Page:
Now, we had some vague idea about the movie – we knew there was a war, we knew he went to Army, we knew Kashmir was in the movie. The movie started out fine. All the Delhi scenes were quite good. We laughed and enjoyed. Recognized some of the places in the songs.
And then tragic-comedy stuck. Hrithik was posted to Kashmir and our Cable guy got caught. We could hear him argue with the Guard.
“Bandh kar diya. Kuch record nahi ho raha.”
But brave that he was, he continued recording. From under what we can only assume was his shirt. So instead of bright shiny days in Kashmir, we could see darkness all around with some blurry figures moving here and there. We could hear the dialogues, so it was all good.
At one point in the movie, Hrithik points to the Tiger Hill and tells Priety Zinta quite emotionally, “Woh hai mera lakshya.” Now, it so happened that the hall our man decided to record in, was quite the local kinds. The crowd was not exactly the type to appreciate the depth of emotion captured (apparently) beautifully in the moment.
They thought Hrithik’s expression was laugh-worthy. My sister and I were of-course going by the sound track. We didn’t know what he was pointing at or why. In the dark, it looked like he was pointing to someone and saying “woh mera lakshya hai”. And then the audience burst out laughing and we thought the director was so smart to provide comic relief in such a serious war like moment. When I saw the actual movie some 8 years later, I could not, for the love of God, understand what we had found so funny back then! In fact, I realized while writing this post, that scene is put up on Youtube as “The Best Scene of Lakhsya”. Touche.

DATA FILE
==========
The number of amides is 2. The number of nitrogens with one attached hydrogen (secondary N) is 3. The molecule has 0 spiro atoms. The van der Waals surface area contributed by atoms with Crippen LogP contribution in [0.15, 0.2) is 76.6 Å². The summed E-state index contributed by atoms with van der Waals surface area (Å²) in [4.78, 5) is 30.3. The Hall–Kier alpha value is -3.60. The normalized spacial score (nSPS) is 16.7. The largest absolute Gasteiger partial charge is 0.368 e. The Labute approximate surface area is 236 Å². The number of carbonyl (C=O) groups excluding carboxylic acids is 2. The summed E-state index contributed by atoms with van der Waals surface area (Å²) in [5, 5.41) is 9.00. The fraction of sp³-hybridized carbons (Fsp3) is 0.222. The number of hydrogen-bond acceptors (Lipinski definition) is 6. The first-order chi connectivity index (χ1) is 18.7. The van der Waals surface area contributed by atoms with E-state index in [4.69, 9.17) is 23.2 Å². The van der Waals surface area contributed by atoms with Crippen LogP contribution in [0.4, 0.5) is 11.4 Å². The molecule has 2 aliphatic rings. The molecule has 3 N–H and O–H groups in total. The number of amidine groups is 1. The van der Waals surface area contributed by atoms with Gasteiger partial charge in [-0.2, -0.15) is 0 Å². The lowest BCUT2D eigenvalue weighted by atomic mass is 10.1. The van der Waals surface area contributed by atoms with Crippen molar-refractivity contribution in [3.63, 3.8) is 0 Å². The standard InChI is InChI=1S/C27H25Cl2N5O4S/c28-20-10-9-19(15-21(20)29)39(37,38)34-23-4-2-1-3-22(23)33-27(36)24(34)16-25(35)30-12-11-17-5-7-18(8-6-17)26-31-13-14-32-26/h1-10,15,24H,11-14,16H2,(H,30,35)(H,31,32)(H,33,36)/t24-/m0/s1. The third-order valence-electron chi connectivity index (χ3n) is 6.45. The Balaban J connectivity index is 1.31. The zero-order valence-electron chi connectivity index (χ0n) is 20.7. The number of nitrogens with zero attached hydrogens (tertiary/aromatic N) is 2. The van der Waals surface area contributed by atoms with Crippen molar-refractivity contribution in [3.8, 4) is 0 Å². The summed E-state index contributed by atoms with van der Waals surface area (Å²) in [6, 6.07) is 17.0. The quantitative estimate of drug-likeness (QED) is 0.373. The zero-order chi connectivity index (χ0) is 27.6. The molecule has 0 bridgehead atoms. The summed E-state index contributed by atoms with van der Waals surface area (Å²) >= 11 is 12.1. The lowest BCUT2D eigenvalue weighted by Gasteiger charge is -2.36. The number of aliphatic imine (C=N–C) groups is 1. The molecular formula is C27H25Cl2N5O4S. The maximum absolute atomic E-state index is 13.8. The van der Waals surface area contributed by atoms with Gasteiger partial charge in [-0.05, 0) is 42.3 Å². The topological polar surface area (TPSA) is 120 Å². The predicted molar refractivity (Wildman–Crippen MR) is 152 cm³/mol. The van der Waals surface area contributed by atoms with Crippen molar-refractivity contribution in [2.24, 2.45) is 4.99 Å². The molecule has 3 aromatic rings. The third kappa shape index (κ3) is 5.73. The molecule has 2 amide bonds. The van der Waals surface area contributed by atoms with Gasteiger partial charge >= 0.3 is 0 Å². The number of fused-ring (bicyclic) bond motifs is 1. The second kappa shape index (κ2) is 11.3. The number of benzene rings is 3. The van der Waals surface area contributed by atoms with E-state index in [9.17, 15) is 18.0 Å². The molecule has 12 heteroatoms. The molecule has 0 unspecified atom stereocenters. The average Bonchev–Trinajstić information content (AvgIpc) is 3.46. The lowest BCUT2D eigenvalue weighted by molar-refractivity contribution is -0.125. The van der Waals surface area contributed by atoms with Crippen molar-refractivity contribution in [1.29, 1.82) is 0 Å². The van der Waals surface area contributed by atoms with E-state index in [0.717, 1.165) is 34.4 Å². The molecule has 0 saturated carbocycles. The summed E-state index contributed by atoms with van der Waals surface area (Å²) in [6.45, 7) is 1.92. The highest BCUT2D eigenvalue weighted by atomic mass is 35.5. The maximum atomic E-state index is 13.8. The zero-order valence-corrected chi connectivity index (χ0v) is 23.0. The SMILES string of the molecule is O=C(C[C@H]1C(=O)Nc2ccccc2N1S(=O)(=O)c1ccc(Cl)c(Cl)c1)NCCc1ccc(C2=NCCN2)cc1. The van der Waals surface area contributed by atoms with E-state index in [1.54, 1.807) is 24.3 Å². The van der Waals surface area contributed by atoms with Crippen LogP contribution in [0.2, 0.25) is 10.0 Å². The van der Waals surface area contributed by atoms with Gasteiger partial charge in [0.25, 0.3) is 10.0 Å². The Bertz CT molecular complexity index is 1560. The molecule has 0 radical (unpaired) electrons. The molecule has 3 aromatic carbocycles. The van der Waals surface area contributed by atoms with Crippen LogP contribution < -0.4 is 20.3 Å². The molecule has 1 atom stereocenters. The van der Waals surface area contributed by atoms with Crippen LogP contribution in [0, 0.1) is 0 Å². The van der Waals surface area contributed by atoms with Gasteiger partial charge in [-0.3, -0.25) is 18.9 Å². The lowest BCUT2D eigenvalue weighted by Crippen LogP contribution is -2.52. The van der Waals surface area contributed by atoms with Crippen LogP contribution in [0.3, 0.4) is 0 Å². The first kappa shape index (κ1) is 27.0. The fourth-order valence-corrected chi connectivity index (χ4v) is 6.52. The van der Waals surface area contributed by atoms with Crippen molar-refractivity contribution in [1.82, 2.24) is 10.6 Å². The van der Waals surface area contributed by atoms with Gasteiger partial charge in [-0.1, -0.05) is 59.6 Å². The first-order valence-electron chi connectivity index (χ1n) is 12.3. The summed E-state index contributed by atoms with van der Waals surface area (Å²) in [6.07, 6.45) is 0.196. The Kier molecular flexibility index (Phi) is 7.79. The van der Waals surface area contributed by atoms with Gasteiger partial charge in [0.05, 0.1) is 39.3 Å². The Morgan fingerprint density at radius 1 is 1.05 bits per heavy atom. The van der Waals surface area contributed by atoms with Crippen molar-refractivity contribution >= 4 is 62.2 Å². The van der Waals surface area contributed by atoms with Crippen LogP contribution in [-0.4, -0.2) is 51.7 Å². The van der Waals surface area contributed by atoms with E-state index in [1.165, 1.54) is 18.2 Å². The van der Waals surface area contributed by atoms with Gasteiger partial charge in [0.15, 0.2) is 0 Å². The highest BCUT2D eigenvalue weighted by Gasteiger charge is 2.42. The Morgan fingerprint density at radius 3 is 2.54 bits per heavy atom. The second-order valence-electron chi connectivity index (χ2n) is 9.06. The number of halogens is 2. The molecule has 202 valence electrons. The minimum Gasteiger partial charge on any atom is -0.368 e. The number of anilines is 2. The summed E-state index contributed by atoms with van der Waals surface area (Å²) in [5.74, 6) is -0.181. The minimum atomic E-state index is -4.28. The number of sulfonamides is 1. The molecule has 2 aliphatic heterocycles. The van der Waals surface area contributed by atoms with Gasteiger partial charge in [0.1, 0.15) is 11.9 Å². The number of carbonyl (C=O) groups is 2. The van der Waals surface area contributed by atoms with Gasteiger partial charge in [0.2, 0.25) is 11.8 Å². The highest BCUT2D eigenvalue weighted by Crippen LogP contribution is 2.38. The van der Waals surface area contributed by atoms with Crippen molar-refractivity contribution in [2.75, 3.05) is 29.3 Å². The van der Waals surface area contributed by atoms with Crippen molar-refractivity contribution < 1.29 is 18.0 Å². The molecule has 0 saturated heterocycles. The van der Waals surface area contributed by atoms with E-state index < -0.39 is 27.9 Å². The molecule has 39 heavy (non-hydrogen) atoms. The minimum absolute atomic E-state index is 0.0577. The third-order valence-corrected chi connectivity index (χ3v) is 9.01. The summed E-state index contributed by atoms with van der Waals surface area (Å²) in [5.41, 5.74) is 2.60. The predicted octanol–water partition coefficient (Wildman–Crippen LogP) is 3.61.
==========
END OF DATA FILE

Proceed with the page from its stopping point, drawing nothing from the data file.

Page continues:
When the actual hill capturing scenes happened, it was night time in the movie. Now, imagine. Night time – in dark hills – people wearing dark suits – and dark color on their faces for camouflage – and seeing all this through the very dark lens of our cable wala’s shirt.
We could hear it all – shooting, shouting, audience clapping, whistles. But all we understood was – There was a war, someone died, we won.
8 years later, when I did see the scene, I realized how much our cable guy had duped us.
That Monday when we went to school and friends were discussing the movie, we butted in saying, “Oh Lakshya was awesome. Some of the war scenes were so funny.” I remember getting a few weird stares. I assumed they needed help with their sense of humour.
We saw quite a few movies like this – most of the releases of 1999 – 2005. If you ask me anything about the movies from this period, you will see my understanding to be completely different from yours. Because mine was an interpretation of the movie, through the cable wala’s shirt.
I was considering taking Netflix the other day and I remembered the Cable Wala Movie Channel. We have come so far. 🙂